Q. I save 15% of my salary each year in my 401(k), my company matches another 4.5% and I contribute the max to a Roth IRA. Am I doing enough to safely retire? -- Dave K., Jacksonville Beach, Fla.
A. If you continue at the rate you're saving, it's hard to imagine you'll come up short at retirement time. After all, you're socking away money at more than double the rate of most 401(k) participants, plus you're funding that Roth IRA.
But as important as diligent saving is, your savings rate alone can't tell you whether you're on track for a secure retirement. To know for sure, you've got to undertake a more comprehensive review of your retirement planning efforts.
You can do that by performing what I call my annual New Year's Retirement-Planning Checkup. It consists of just three simple steps:
1. Figure the odds. There are so many unknowns and potential detours along the road to retirement -- market setbacks, spates of unemployment, emergencies that drain savings -- that you can never say that a secure retirement is a given.
But by taking a look at where you stand now as well as the strategy you're currently employing,you can get an estimate of the probability that you'll be able to maintain an acceptable standard of living once you retire.
The easiest way to do such an assessment is to go to a robust online tool like our Retirement Planner or T. Rowe Price's Retirement Income Calculator. You just plug in such information as how much you've already got tucked away in retirement accounts, the percentage of salary you're saving now, how those savings are invested and the age at which you intend to retire, and you'll get an immediate forecast of your chances of being able to retire on, say, 75% of your pre-retirement salary.
Aside from the obvious benefit of letting you know whether the path you're on has a decent chance of leading to a comfy post-career life, this sort of evaluation has another advantage: by changing a few variables -- your savings rate, how you invest, the age at which you retire, whether you work part-time in retirement -- you can see how you might be able to increase your shot at a secure retirement.
This type of exercise is essential if you really want to know whether you're making progress toward retirement. If you don't feel confident doing this sort of number crunching on your own, then consider hiring a pro to guide you through the process. Just be sure to vet that adviser carefully.
2. Evaluate your portfolio. Although I've long noted that diligent saving is more crucial to retirement success than savvy investing, you nonetheless want to be sure you're not undermining your savings effort with an inferior investment strategy.
Your first task on the investingfront is to makesure you've got a mix of stocks and bonds that's appropriate given your age and risk tolerance.
Generally, the younger you are, the more of your retirement savings you'll want to invest in stocks. As retirement nears and preserving your nest egg becomes a bigger priority than growing it, you'll want to shift more toward bonds. There's no single stocks-bonds blend that's right for everyone.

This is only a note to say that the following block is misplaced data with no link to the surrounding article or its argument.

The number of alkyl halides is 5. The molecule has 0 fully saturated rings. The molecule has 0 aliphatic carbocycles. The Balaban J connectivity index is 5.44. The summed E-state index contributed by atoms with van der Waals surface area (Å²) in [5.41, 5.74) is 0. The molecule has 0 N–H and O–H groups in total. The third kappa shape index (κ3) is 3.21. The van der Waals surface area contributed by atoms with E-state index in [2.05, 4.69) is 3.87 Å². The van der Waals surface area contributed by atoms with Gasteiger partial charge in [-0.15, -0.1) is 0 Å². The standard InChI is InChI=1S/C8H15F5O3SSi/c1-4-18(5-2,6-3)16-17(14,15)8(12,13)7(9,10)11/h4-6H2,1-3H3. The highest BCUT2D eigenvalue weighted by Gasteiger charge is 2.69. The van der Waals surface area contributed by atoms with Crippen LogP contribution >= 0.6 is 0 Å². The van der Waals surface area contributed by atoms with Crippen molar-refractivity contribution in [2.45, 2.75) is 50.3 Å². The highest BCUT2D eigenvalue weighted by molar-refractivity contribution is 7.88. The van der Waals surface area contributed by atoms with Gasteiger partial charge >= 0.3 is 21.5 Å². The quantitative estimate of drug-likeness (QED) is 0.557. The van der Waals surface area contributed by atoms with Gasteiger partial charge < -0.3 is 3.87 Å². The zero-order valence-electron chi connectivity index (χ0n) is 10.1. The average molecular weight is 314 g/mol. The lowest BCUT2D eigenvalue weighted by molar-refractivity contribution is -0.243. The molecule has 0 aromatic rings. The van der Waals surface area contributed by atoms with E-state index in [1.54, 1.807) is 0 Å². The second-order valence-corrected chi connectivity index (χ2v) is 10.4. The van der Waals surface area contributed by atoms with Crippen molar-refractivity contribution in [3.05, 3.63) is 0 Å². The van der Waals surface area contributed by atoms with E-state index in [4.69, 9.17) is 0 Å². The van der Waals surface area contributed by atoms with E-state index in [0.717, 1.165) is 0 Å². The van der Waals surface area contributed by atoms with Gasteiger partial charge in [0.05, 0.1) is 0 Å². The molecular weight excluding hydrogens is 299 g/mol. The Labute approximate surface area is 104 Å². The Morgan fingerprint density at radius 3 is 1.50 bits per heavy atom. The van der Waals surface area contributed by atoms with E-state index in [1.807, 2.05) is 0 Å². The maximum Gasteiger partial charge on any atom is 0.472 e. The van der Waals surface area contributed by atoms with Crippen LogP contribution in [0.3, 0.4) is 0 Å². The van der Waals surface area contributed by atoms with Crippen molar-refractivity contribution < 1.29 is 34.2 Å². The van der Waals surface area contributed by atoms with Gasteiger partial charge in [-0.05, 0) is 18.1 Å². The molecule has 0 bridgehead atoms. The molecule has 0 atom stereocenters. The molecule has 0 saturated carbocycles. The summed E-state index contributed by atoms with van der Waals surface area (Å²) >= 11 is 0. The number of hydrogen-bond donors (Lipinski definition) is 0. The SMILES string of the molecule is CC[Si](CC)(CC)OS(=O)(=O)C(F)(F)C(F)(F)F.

As a starting point, you can check out the mix for a target-date retirement fund designed for someone your age. You can then see how such a blend might actually perform by going to Morningstar's Asset Allocator tool. If you find that the mix you're considering is too aggressive or too conservative, you can then adjust it.
You also want to be sure that your respective stock and bond holdings are properly diversified. In the case of stocks, for example, that means owning shares of both large and small companies as well as a broad range of industries. To gauge whether your portfolio is reasonably balanced compared with market benchmarks, plug your holdings into Morningstar's Portfolio X-Ray tool.
Finally, take a hard look at what you're shelling out in annual expenses.
Reducing the portion of your return that's siphoned off by investment costs can have a big payoff. Lowering expenses from, say, 1.5% a year to 0.5% can increase the eventual size of your nest egg by roughly 20%. Fortunately, federal rules that went into effect in August make it much easier for 401(k) participants to see what they're actually paying in fees and thus home in on the low-cost options in their plan's investment roster.
3. Schedule updates. Once you've completed this checkup, you don't need to fiddle with your retirement strategy every waking moment. Still, it is a good idea to check in occasionally just to be sure the plan you've put in place is working as expected.
So take a moment now to schedule a few specific times during the coming year -- the end of a quarter, a birthday, wedding anniversary, whatever -- when you can do quick re-assessment of where you stand and make tweaks if needed.
If you experience a significant change in your circumstances -- say, moving to a new job or taking on a big new financial commitment -- then you may very well want to perform a full-blown review.
Bottom line: There's no way to eliminate uncertainty when it comes to retirement planning. But if you combine this sort of annual checkup with periodic monitoring throughout the year, you'll dramatically improve your chances of getting, and staying, on the path to a secure retirement.